Water Journal : Water Journal April 2011
membranes & desalination water APRIL 2011 105 operation was rapidly resumed (Figure 2). Applications of the MDBR include pilot trials by colleagues for reclamation of a petrochemical plant wastewater, and a lab-scale evaluation of an anaerobic MDBR. In summary, MBRs are examples of a successful marriage of microbiology and membranes. The versatility of microorganisms provides halo-tolerant, thermophilic and anaerobic characteristics that can be beneficial in novel HRMBRs. Biofouling in MBRs Although biology can be very useful, the bad news is that membranes tend to foul, not only by inorganic scaling, but also by microbiological growth, as attested by the exponential number of publications on this topic over the past 20 years. In a typical MBR plant, there is a steady increase in trans-membrane-pressure (TMP), termed Stage 2, over some weeks, until at a certain point there is a sudden rapid increase or TMP 'jump'. In our labs, Jinsong Zhang investigated the effect of sludge retention time (SRT) on MBR fouling. At SRT of 10 days and flux 20 l/ m2hr, the jump occurred at about 200 hours of operation. With an SRT of 30 and the same flux, there was still only a slow increase in TMP after 500 hours. The MLSS was higher (10 g/L vs 7 g/L) but the number of smaller particles, the supernatant TOC and the supernatant polysaccharides were all lower. This points to their likely role in MBR membrane fouling. We have also investigated the effect of additives for fouling control. For example, polymer addition (Nalco's "membrane performance enhancer" or MPE) when dosed in reasonable quantities, extended Stage 2 dramatically, particularly at modest flux. Floc size was increased and, most importantly, there were fewer fine particles in suspension (Figure 3). When dosing was terminated, fouling increased immediately and was accompanied by an increase in extracellular polymeric substances (EPS), TOC and fines. Powdered activated carbon (PAC) as an additive (5g/L) also showed a reduced rate of TMP rise and a delayed TMP jump. The PAC appeared to have a three-fold effect. It supported up to 25% more biomass, adsorbed foulants and also physically assisted in scouring the foulant layer. Returning to our FOMBR studies, we have looked at the effect of orientation of the membrane. Placing the active skin facing the mixed liquor gave a stable but low flux. Placing the support polymer facing the mixed liquor gave an initially high flux, but it rapidly fouled as MLSS foulants penetrated the porous 'support' layer. We have now prepared a membrane with an active skin on both surfaces, and after initial flux decline it stabilises at a reasonable value. Biofouling in RO As we all know, growth of bacterial films, which are bacterial colonies held together by extracellular polymeric substances (EPS) on the active surface of the membrane, not only reduces flux and imposes an energy penalty but also necessitates more frequent downtime for effective cleaning. Figure 4 graphically shows the effect of such fouling. The image on the left is from the early days at Water Factory 21 in California, which is a water reclamation plant. Similar observations can be found for seawater RO plants. A build-up in TMP is required to maintain a constant flux (until the pump limit is reached). The TMP rise is caused by a fouling resistance and what is known as 'cake-enhanced osmotic pressure' (CEOP). The CEOP effect comes from the accumulation of salts near the membrane exacerbated by the 'unstirred' biofilm cake layer. Spiral-wound RO elements have flow channel spacers between the membranes to define the flow path of the feed liquid. The spacers improve liquid mixing and performance in clean membrane MPE MPE MPE Blank Blank Figure 4: MBR with added polymer (MPE). • Reduces fouling ~ particulary at higher ﬂux. • Increases ﬂoc size & fewer ﬁne particles. • When MPE terminated , EPS, TOC, ﬁnes and fouling increase. Figure 5: Biofouling in RO: • Signiﬁcant energy increase (kWh/m3) • Economic penalty Confocal image of bioﬁlm on RO membrane. Ridgway Bacteria and EPS in bioﬁlm – WF 21. 0.00 0.01 0.02 0.03 0.04 0.05 0.06 15 35 40 Polysaccharides Protein TOC Concentration ( mg.cm -2 ) Jv ( L.m-2 .h-1 ) No spacer Figure 3: Bioﬁlm development vs ﬂux: • Higher ﬂux causes more bioﬁlm development. • Bioﬁlm contributes both resistance and CEOP. • CEOP contributes up to 70% of TMP rise.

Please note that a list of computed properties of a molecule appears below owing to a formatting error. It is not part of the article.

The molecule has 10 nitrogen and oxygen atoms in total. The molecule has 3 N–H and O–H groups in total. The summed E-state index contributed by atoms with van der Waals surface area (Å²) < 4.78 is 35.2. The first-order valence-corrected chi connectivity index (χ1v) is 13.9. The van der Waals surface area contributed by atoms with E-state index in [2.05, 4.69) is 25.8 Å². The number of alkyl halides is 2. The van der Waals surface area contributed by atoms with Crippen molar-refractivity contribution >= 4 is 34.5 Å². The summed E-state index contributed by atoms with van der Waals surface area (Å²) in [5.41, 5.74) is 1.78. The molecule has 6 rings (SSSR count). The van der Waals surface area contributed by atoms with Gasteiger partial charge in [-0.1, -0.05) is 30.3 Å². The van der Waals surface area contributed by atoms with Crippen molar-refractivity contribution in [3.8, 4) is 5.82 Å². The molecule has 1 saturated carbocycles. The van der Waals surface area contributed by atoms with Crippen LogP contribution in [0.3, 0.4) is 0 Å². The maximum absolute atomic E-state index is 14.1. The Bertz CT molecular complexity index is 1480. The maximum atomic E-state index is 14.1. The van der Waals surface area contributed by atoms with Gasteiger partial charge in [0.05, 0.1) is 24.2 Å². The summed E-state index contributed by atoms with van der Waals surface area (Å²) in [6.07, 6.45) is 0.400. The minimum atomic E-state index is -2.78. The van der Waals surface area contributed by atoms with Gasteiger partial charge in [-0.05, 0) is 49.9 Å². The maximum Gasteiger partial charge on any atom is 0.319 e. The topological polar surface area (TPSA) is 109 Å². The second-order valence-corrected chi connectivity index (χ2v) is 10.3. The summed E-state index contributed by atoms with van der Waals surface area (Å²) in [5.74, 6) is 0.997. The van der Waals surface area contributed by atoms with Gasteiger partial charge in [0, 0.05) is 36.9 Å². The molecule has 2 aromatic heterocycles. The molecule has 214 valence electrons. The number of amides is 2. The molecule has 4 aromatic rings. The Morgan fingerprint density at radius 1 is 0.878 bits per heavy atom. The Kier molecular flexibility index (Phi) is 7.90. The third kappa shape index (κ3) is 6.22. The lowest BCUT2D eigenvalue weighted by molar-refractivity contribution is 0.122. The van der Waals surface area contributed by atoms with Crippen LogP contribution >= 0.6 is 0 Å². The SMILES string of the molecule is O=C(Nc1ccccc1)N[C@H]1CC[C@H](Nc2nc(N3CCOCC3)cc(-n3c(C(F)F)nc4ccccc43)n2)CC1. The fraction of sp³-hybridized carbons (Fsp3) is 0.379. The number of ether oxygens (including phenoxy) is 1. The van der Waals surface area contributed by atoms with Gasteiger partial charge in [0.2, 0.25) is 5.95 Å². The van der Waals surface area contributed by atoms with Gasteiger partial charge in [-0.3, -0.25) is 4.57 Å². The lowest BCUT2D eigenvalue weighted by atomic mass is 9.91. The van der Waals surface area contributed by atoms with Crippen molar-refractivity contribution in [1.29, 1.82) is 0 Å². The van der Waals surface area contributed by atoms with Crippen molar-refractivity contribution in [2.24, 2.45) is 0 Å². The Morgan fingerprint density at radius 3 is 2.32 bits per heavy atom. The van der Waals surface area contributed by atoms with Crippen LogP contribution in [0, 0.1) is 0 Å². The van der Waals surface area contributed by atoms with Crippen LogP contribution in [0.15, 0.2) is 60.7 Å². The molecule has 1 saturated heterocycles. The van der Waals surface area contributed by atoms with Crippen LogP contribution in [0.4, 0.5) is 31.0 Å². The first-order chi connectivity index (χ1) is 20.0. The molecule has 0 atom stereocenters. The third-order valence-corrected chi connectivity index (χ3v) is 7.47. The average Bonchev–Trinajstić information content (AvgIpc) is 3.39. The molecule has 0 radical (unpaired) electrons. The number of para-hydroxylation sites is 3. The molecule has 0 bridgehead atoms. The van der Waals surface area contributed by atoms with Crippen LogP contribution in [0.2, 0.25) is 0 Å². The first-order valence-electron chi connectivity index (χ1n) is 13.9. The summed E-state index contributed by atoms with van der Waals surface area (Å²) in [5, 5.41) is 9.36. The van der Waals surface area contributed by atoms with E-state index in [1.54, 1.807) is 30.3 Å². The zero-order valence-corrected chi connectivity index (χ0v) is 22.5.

Water Journal March 2011
Water Journal May 2011